It is  rare to find anyone out there today who is not active on some sort of social media. We post, share, tweet, and comment on everything from what was for dinner last night to major events going on in the world. It can be easy to forget sometimes that what gets posted on the internet can play a big part in your future career in the healthcare field.   Pictures – This is an easy one. It may be tempting to post that great selfie in your new bikini. Or snapchat the epic tower of cans from your last party with the guys, but think before you post. While your friends may give you a hundred thumbs up, your future employer may give you a great big thumbs down.  As a general rule if you wouldn’t show the picture to your mother, or better yet your grandmother, it is probably best left off your social media. Jokes and Memes – Most employers are going to overlook the occasional off color joke, but take a look at your posts as a whole. Is there a theme or trend that may make them take a closer look? If you’re trying to get a job as a Medical Assistant and all of your memes are about how doctors treat their co-workers for example, this could be enough to get you over looked for a position. Language and Drama – Obviously crude language is going to throw up a red flag to a potential employer, as is major drama that is shared in such a public setting, but employers also look at how well you write in general. If you cannot spell or use proper grammar, you may not be the candidate they want notating their patient records or working their billing and coding accounts. LinkedIn – Do you have one? Do you use it properly? Your account should be completely filled out and have an appropriate picture. Also consider joining groups on LinkedIn that interest you, they aren’t all business related. An active user on LinkedIn who contributes posts to groups presents a more professional appearance to employers. Security Settings – They are there to be used. It is usually wise to not share every single bit of your account with the entire world. Create friend groups for more personal posts (like the pictures mentioned above) and only post publically if there’s absolutely no question in your mind that the post won’t raise any questions to an employer. Wishing grandma a happy birthday makes a great public post, that bikini selfie mentioned above…. Not so much. Make Sure Your Story Matches – If you claim on LinkedIn that you’re employed full time at a great company and work really hard, don’t post on Facebook at 10am that you have just gotten a high score in Candy Crush. Either you are not employed where you say you are, or you are playing Candy Crush at work. An employer is going to give both these possibilities serious consideration as they are looking for job candidates. Have Social Media Accounts – Strange as it sounds your social media presence now makes up a big part of employers researching potential candidates. If you don’t exist at all on Social Media it can raise just as many questions as it does when you overshare. If social media just isn’t your thing, at the minimum make sure to establish a LinkedIn account that you update a few times a year. For better or worse social media is a major part of our society, and it does have an impact on both securing and keeping a job. The Career Services department at the Allen School of Health Sciences is here to help you gain every advantage you can as you start on the path to your new career in healthcare. If you are ready to be part of the Allen School Family give us a call today at 877-591-8753 or visit our website at #allenschoolsuccess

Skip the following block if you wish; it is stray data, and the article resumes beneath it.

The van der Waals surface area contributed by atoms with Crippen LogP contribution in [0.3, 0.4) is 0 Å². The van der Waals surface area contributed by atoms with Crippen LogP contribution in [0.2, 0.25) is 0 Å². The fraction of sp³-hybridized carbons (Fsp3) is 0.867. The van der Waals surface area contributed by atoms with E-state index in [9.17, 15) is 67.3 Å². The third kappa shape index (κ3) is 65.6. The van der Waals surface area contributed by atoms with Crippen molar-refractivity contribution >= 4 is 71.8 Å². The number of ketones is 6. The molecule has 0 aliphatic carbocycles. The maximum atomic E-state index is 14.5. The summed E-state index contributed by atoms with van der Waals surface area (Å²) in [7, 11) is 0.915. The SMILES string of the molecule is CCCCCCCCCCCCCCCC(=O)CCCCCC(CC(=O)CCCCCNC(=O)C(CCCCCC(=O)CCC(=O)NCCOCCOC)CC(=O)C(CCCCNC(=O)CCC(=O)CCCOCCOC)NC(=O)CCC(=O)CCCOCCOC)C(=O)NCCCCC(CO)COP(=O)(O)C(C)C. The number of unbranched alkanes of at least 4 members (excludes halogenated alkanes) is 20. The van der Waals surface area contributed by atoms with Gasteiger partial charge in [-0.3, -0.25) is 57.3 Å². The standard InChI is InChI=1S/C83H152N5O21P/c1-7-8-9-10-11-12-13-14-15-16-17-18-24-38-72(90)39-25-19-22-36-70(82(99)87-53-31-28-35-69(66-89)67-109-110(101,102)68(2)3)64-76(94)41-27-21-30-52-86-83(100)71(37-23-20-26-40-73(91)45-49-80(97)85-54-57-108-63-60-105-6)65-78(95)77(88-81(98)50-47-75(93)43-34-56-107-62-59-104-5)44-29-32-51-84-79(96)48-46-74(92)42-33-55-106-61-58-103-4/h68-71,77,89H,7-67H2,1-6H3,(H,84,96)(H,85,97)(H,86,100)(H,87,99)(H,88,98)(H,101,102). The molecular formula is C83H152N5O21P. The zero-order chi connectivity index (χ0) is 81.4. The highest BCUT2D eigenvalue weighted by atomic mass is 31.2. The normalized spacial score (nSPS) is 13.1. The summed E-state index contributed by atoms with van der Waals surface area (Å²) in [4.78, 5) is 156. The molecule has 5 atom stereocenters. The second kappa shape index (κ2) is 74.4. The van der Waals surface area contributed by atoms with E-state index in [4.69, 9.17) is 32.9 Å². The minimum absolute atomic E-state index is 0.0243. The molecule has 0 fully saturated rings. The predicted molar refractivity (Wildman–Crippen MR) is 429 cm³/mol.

Balancing School and Family

Don’t be overwhelmed by the thought of going to school if you have small children. The thought of adding school to your already busy life schedule can be overwhelming, but with a bit of organization and planning you can go back to school and still enjoy time with your children.  
  1. Make a Schedule – At the beginning of each new class review your syllabus and determine which weeks are going to be more challenging and will require extra study time. Don’t make any extra appointments during this time (i.e. doctor, dentist, etc.). Also avoid taking on extra responsibilities like school trips or parties if at all possible during these weeks. Most importantly, stick to the schedule you create. It is perfectly fine to be a little selfish with your time while you are in school
  2. Find ways to free up time – Prepare all of the week’s meals on the weekend so all you have to do is re-heat things during the week. Prepackage snacks for your kids so they can serve themselves without you having to help. Let your children do simple tasks like get their own pajamas on and brush their own teeth instead of relying on you. Take your notes with you to study while waiting to pick your children up at school, or while waiting for a doctor’s appointment.
  3. Study with your Children – If they are in school do your homework together at the table. If you have younger kids they can do activity books or color quietly while you study. Not only will you encourage each other, but it will help your children understand all of the work that you are putting into your education.
  4. Ask for Help – School will not last forever, don’t be afraid to ask for help tending your children while you study. Even if it’s just a family member or friend coming over to entertain them for an hour or two while you study. Ask your fellow classmates if they have children and you may be able to exchange babysitting services with each other a few nights a week, so everyone has a chance to get some extra quiet homework time.
  5. Take a Day for You – Don’t be afraid to take some you time. Everyone needs a break from studying and homework. As you plan your schedule, be sure to schedule in some you time. Go see a movie, grab lunch with friends, take the kids somewhere fun, go on a date with your significant other, or do whatever helps you to relax.
  Balancing school, children, life, and work can be challenging, but in just a few short months you can be on your way to a rewarding new career that will make it all worthwhile. If you are ready to make a change in your life contact us today to get started. Call 877-591-8753 or visit our website at